No, I want to deal with the amendment to the motion.
That amendment would essentially replace a portion and the motion would read:
That the standing committee review and report to the House with respect to the issue of placing an immediate moratorium on deportations of all undocumented workers and their families who pass security and criminality checks while a new immigration policy is put in place.
What I'd like to say is that because the committee is studying the issue of undocumented workers, in fact what should happen is that the committee will indeed do a proper review and then a report to the House, as opposed to directly reporting to the House in the way of the motion, and that it actually use this motion as an addition to the study that's being conducted for undocumented workers and the issue of moratoriums to be placed.
What I'm saying to this committee is that if we're going to do our jobs, if we're in fact going to make a report in the sense that the House can properly consider it, we ought to do what we're doing with the other issues relating to undocumented workers, and that is to combine this as a subheading of the main heading and then actually review the issue. There are two sides to that coin. Some people think it ought to be done and some people think it ought not, for various reasons. Some of these reasons should come before this committee. The fact that we are precluding ourselves from the benefit of that evidence and the benefit of that material when they're already doing a study I think is shirking our responsibility as a committee. It is certainly putting myself, as a member, in a position to have a report going to the House with no basis or foundation to that report. I think the committee ought to take its work far more seriously than it has.
I have certainly made the point that we should combine this particular motion with the study that we're proposing on undocumented workers, and if we were to adopt this amendment to the motion it would then preclude the report from going directly to the House. It would actually cause us to do a report in the sense that it's meant to be done. It is meant to be based on something. It's meant to have the recommendation, if you will have it, by way of motion, based on something this committee has seized itself of.
I realize that you may say perhaps there may be some other evidence in some other committee, at some other time, in some other place, but then we should have that other evidence or other material brought to this particular committee for the purpose of its review, for the purpose of its decision, with the opportunity, I might add, for additional witnesses to be called. By the same token, I think if we're going to do a report in the proper sense of a report there should be an opportunity for a dissenting report, as opposed to a unanimous report.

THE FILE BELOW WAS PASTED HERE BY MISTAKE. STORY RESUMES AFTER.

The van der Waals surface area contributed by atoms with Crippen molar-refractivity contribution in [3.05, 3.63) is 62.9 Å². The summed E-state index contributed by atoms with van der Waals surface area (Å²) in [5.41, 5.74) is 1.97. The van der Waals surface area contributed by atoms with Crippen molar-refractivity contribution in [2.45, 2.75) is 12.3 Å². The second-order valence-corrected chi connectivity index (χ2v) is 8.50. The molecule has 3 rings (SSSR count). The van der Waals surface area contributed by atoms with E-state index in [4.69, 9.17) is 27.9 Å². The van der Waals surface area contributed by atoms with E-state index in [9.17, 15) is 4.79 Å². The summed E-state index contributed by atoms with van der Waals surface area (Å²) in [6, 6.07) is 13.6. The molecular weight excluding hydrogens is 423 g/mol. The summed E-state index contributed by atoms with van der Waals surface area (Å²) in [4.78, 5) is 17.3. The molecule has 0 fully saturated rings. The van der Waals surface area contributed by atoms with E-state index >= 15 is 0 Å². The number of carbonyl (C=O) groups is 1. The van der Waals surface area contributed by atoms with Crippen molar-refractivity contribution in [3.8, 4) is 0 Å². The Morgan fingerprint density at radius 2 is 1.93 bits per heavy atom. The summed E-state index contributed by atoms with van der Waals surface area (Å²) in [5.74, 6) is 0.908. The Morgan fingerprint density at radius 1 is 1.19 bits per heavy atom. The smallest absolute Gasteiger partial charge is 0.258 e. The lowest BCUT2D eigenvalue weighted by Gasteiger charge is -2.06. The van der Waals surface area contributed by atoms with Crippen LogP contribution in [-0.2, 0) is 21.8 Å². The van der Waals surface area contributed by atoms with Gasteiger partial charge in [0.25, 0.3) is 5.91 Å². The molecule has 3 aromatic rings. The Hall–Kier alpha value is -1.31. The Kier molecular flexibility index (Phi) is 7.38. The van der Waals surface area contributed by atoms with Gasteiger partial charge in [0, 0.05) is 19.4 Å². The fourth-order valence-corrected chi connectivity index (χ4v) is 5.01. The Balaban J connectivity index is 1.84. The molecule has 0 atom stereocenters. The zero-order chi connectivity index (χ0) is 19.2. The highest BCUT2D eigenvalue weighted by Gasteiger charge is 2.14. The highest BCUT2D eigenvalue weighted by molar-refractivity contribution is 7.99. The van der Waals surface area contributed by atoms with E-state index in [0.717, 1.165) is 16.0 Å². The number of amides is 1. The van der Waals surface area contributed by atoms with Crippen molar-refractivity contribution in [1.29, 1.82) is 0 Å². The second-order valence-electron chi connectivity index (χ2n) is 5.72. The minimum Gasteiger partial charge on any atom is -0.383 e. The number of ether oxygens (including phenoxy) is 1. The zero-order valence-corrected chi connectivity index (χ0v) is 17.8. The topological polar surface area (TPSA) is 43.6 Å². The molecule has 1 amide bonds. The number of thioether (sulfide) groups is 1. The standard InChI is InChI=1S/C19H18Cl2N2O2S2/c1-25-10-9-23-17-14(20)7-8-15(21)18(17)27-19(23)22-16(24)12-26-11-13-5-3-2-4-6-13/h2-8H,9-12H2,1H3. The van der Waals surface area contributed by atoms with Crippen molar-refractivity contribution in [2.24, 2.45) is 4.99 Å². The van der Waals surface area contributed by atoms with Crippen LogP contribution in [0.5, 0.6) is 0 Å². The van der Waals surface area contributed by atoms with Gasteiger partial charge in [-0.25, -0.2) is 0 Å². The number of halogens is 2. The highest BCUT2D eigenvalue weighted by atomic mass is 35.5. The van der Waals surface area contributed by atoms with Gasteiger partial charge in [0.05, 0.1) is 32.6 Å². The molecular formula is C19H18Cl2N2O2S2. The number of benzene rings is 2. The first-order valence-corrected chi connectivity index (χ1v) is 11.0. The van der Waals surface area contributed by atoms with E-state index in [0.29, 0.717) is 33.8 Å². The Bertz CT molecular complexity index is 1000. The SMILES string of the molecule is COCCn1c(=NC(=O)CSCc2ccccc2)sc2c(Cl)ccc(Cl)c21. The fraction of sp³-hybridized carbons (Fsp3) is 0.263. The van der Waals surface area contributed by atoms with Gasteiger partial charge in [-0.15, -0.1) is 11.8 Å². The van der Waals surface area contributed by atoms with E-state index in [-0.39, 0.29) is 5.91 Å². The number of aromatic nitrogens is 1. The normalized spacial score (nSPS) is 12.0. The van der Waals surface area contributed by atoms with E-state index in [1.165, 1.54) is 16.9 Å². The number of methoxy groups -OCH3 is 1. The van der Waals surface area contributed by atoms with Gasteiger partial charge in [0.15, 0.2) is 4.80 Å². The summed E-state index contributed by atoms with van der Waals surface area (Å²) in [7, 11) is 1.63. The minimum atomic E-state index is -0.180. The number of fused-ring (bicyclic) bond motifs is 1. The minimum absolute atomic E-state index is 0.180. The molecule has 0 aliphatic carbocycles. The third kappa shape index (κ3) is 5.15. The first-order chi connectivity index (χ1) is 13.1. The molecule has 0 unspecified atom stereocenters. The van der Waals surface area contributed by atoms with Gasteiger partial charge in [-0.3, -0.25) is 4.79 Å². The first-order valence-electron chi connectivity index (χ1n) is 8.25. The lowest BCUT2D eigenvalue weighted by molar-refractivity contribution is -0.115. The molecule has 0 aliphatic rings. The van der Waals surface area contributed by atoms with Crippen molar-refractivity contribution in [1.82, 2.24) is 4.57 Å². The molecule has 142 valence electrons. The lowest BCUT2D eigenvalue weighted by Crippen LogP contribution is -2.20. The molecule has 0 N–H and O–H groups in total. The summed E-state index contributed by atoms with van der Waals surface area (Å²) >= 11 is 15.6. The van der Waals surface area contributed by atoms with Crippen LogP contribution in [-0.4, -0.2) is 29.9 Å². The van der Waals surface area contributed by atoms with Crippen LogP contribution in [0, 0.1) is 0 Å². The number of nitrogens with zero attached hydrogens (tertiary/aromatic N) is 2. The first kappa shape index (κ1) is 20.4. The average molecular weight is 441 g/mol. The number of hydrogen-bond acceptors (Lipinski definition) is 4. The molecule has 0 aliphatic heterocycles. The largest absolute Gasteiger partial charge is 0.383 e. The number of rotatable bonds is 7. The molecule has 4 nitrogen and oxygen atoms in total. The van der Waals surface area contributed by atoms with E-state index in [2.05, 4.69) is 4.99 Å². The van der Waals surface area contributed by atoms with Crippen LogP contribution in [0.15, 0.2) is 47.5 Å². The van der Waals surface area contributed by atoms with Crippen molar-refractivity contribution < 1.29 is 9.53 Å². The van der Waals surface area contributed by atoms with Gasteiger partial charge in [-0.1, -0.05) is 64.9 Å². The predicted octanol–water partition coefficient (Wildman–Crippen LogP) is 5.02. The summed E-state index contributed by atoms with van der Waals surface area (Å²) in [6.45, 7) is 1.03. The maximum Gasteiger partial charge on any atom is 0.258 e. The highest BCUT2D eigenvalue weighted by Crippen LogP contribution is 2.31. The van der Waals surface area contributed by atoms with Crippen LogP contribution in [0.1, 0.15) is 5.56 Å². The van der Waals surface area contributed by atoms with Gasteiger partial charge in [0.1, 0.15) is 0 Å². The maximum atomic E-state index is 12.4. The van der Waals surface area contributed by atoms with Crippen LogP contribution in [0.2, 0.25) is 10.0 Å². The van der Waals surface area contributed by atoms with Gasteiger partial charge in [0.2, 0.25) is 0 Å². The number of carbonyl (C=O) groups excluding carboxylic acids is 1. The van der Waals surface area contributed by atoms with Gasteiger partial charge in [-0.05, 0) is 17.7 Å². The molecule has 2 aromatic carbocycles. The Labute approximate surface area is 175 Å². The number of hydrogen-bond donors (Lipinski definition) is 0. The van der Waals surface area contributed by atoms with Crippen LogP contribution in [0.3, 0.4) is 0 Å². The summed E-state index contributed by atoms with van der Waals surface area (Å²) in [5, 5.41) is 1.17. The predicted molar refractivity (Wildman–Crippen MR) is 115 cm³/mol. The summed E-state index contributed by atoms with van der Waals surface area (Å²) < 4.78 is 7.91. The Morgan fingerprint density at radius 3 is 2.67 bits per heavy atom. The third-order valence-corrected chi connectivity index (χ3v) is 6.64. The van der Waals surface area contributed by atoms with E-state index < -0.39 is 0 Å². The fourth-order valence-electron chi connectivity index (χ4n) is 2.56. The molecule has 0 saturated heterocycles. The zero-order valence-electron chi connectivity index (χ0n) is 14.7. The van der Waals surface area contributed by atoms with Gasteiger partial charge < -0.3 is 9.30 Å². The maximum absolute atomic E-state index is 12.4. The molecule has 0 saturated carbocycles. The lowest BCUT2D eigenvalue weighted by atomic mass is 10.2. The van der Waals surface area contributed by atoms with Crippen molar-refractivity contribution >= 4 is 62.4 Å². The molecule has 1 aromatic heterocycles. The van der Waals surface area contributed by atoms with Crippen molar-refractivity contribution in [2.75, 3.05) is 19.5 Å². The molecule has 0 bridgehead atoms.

In order to do a dissenting report, there would have to be some basis upon which to make a dissenting report. That would mean the opportunity of having material presented to this committee, and eventually to the House, that has some basis or foundation to it and upon which I could write a dissenting report. Obviously, I would be railroaded, so to speak, in having this motion in some sort of a vacuum, without any evidence being called, sent to the House without an opportunity, on my part, to be able to present various points of view and to write an opinion on it.
When we look at Monpetit and Marleau, it actually refers quite extensively to what a report ought to look like. It envisions a fairly stringent procedure where the committee chair eventually signs his name to the report, saying we've met the requirements of the report and this is what we're putting to the House. It also gives the opportunity for other parties, including someone like myself, to write a dissenting report, but it has to be based on something. It can't be based on thin air.
What we're asking this committee to do is to take a motion that's passed by someone on the sheerness of a motion without anything else. If we were to ask, what is the evidence before us, the only evidence we have before us is the fact that a motion was put forward before this committee, nothing else, and we're calling that a report. I think we're doing ourselves an injustice in this case and in future cases if we wish to take that.
It's one thing if you have unanimous consent because you wish to proceed on that, but it's another thing to take a motion out of thin air and have it brought before us as a report, when we all know that in fact it is not a report under any definition that we can find anywhere, including the simple Oxford dictionary, which defines what a report might look like.